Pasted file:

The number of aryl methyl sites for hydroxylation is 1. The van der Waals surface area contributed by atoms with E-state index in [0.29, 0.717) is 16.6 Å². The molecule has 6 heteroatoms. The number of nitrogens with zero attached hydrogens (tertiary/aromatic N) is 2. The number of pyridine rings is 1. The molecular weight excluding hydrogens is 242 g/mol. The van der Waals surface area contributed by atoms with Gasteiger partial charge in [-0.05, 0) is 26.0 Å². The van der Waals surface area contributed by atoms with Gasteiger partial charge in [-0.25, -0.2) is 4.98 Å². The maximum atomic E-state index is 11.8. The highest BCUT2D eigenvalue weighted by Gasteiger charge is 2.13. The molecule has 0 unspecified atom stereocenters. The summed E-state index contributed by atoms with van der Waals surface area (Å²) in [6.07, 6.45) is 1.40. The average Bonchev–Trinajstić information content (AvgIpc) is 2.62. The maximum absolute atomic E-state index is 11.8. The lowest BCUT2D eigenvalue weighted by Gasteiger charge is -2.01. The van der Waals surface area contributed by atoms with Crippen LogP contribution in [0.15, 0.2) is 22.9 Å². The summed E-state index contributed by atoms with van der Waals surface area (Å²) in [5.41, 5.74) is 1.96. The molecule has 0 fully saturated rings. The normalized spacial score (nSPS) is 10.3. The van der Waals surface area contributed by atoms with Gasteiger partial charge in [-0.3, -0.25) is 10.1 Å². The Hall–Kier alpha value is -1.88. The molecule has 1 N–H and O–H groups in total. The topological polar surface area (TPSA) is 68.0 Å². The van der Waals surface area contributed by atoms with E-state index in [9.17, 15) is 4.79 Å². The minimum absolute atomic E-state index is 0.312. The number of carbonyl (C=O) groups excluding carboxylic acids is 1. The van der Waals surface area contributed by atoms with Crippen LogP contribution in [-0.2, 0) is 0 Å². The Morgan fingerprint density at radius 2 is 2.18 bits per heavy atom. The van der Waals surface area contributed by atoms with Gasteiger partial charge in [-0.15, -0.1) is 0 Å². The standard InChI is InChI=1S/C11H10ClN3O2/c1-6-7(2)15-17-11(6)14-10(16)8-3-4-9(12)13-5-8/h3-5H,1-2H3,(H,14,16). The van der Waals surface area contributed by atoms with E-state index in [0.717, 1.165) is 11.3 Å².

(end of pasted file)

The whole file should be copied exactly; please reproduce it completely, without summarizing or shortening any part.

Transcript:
The number of aryl methyl sites for hydroxylation is 1. The van der Waals surface area contributed by atoms with E-state index in [0.29, 0.717) is 16.6 Å². The molecule has 6 heteroatoms. The number of nitrogens with zero attached hydrogens (tertiary/aromatic N) is 2. The number of pyridine rings is 1. The molecular weight excluding hydrogens is 242 g/mol. The van der Waals surface area contributed by atoms with Gasteiger partial charge in [-0.05, 0) is 26.0 Å². The van der Waals surface area contributed by atoms with Gasteiger partial charge in [-0.25, -0.2) is 4.98 Å². The maximum atomic E-state index is 11.8. The highest BCUT2D eigenvalue weighted by Gasteiger charge is 2.13. The molecule has 0 unspecified atom stereocenters. The summed E-state index contributed by atoms with van der Waals surface area (Å²) in [6.07, 6.45) is 1.40. The average Bonchev–Trinajstić information content (AvgIpc) is 2.62. The maximum absolute atomic E-state index is 11.8. The lowest BCUT2D eigenvalue weighted by Gasteiger charge is -2.01. The van der Waals surface area contributed by atoms with Crippen LogP contribution in [0.15, 0.2) is 22.9 Å². The summed E-state index contributed by atoms with van der Waals surface area (Å²) in [5.41, 5.74) is 1.96. The molecule has 0 fully saturated rings. The normalized spacial score (nSPS) is 10.3. The van der Waals surface area contributed by atoms with Gasteiger partial charge in [-0.3, -0.25) is 10.1 Å². The Hall–Kier alpha value is -1.88. The molecule has 1 N–H and O–H groups in total. The topological polar surface area (TPSA) is 68.0 Å². The van der Waals surface area contributed by atoms with E-state index in [9.17, 15) is 4.79 Å². The minimum absolute atomic E-state index is 0.312. The number of carbonyl (C=O) groups excluding carboxylic acids is 1. The van der Waals surface area contributed by atoms with Crippen LogP contribution in [-0.2, 0) is 0 Å². The Morgan fingerprint density at radius 2 is 2.18 bits per heavy atom. The van der Waals surface area contributed by atoms with Gasteiger partial charge in [-0.15, -0.1) is 0 Å². The standard InChI is InChI=1S/C11H10ClN3O2/c1-6-7(2)15-17-11(6)14-10(16)8-3-4-9(12)13-5-8/h3-5H,1-2H3,(H,14,16). The van der Waals surface area contributed by atoms with E-state index in [0.717, 1.165) is 11.3 Å².